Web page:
9.  “Global Warming,” National Oceanic and Atmospheric Administration – (as of 24 February 2004)

10.  “What is Climate Change,” Government of Canada – (as of 24 February 2004).


The Latent Heat of Climate Change, Redux

The equations for the chemical-hydrodynamics and chemical-thermodynamics of global warming/climate change are non-linear. For this type of physics, the independent variables are (usually) time (t) and energy (h, enthalpy). So, a physical quantity like average global temperature (T) can be taken as related to average CO2 concentration (Xco2) as:


but it is not known if this is a single valued function (i.e., has a unique value of T for a unique value of Xco2). The graphs in the article below show examples of functions (curves) that are not single valued. Such multi-valued functions are non-linear. Non-linear functions (in math, and non-linear effects in physics) can exhibit “delays” and abrupt accelerations beyond some threshold value of the driving independent variable.

Now, in the case of our Earth’s climate, CO2 average concentration is a function of time; over time Nature and humanity release more CO2 into the atmosphere:


The rate at which these releases occur can vary (some sequence of decreases and increases) over time:

d(Xco2)/dt is itself a function of t.

So, T can be seen to be a nonlinear function explicitly of Xco2 and implicitly of t:


Now, realizing that there are hundreds (thousands?, more?) of “variables” that affect the momentary numerical value of T; and with many similar multi-variable — and nonlinear — dependencies of other significant physical and chemical quantities, it is easy to see that simple single-valued (and single independent variable) functional predictability just doesn’t exist for global warming. This is why the popular literature on global warming talks about “thresholds” and “tipping points” — unknown values of a driving independent variable, like Xco2, above which all hell breaks loose.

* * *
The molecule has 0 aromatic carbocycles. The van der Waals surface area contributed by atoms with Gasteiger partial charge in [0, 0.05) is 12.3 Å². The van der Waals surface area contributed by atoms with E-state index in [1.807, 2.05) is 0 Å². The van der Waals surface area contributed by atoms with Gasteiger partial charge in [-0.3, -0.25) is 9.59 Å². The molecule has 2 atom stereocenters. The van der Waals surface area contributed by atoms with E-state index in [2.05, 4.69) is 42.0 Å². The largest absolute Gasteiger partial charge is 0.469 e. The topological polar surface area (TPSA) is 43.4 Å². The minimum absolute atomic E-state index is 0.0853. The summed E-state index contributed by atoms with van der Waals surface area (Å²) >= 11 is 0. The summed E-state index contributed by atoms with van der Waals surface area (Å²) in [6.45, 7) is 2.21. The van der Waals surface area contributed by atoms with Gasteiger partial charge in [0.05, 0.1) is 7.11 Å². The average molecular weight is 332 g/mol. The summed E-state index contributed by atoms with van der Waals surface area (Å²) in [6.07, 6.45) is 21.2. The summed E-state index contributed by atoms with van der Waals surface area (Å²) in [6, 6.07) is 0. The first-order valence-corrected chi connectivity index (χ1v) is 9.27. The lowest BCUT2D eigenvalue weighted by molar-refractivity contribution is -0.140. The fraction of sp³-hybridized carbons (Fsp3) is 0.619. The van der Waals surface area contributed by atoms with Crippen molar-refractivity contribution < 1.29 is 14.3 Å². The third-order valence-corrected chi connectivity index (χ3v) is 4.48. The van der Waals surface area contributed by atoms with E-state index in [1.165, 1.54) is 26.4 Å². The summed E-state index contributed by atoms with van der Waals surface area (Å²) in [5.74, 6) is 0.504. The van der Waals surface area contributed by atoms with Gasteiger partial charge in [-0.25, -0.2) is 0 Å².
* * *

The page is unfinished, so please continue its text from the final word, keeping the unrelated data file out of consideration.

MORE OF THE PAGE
The purpose of The Latent Heat of Climate Change, is to give an inkling of the unpredictability of nonlinear, multi-variable phenomena, by describing a much simpler and well-known physical phenomena: the liquid-to-vapor phase change of water.

The Latent Heat of Climate Change
29 July 2013

Why is Global Warming stagnating? (1) I do not know the exact answer to this question. However, I do not see the lag of global warming relative to the increase in atmospheric CO2 during the last fifteen years as such a mysterious effect.

Why? Because the entire system of global heat balance and the chemical thermodynamics of the Earth’s atmosphere is extremely complicated, and multiply intertwined.

It is simple-minded to expect such a natural system (organism?, as in Gaia?) to behave mechanically and linearly. That is to say, it is naïve to expect that because data of climate history show that for a lower range of CO2 concentrations in the past the injection of X amount of CO2 into the atmosphere in any given brief period (a year or less) correlated with a parallel increase of Y amount of average temperature, that such a correlation will obtain at any higher level of CO2 concentration now and in the future.